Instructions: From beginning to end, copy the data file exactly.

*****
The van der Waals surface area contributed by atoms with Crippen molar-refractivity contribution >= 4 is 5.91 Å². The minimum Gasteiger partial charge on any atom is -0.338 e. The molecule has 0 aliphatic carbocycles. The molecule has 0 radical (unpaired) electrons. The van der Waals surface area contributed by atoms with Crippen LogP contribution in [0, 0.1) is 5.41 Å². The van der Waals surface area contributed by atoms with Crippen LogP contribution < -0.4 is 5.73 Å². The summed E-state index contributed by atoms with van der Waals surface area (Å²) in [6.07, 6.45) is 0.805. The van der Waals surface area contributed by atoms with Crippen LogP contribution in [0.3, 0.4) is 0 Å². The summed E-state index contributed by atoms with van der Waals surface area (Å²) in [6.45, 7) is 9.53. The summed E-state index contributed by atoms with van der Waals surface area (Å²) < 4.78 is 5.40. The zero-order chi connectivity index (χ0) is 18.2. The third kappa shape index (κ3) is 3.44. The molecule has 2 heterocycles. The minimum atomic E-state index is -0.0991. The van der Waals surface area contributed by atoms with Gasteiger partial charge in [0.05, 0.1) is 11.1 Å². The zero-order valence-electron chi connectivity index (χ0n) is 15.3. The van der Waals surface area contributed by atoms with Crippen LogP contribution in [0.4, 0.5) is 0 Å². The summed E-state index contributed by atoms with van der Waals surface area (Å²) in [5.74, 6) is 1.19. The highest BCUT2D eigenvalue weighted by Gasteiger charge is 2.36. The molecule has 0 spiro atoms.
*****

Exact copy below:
The van der Waals surface area contributed by atoms with Crippen molar-refractivity contribution >= 4 is 5.91 Å². The minimum Gasteiger partial charge on any atom is -0.338 e. The molecule has 0 aliphatic carbocycles. The molecule has 0 radical (unpaired) electrons. The van der Waals surface area contributed by atoms with Crippen LogP contribution in [0, 0.1) is 5.41 Å². The van der Waals surface area contributed by atoms with Crippen LogP contribution < -0.4 is 5.73 Å². The summed E-state index contributed by atoms with van der Waals surface area (Å²) in [6.07, 6.45) is 0.805. The van der Waals surface area contributed by atoms with Crippen LogP contribution in [0.3, 0.4) is 0 Å². The summed E-state index contributed by atoms with van der Waals surface area (Å²) in [6.45, 7) is 9.53. The summed E-state index contributed by atoms with van der Waals surface area (Å²) < 4.78 is 5.40. The zero-order chi connectivity index (χ0) is 18.2. The third kappa shape index (κ3) is 3.44. The molecule has 2 heterocycles. The minimum atomic E-state index is -0.0991. The van der Waals surface area contributed by atoms with Gasteiger partial charge in [0.05, 0.1) is 11.1 Å². The zero-order valence-electron chi connectivity index (χ0n) is 15.3. The van der Waals surface area contributed by atoms with Crippen LogP contribution in [0.4, 0.5) is 0 Å². The summed E-state index contributed by atoms with van der Waals surface area (Å²) in [5.74, 6) is 1.19. The highest BCUT2D eigenvalue weighted by Gasteiger charge is 2.36. The molecule has 0 spiro atoms.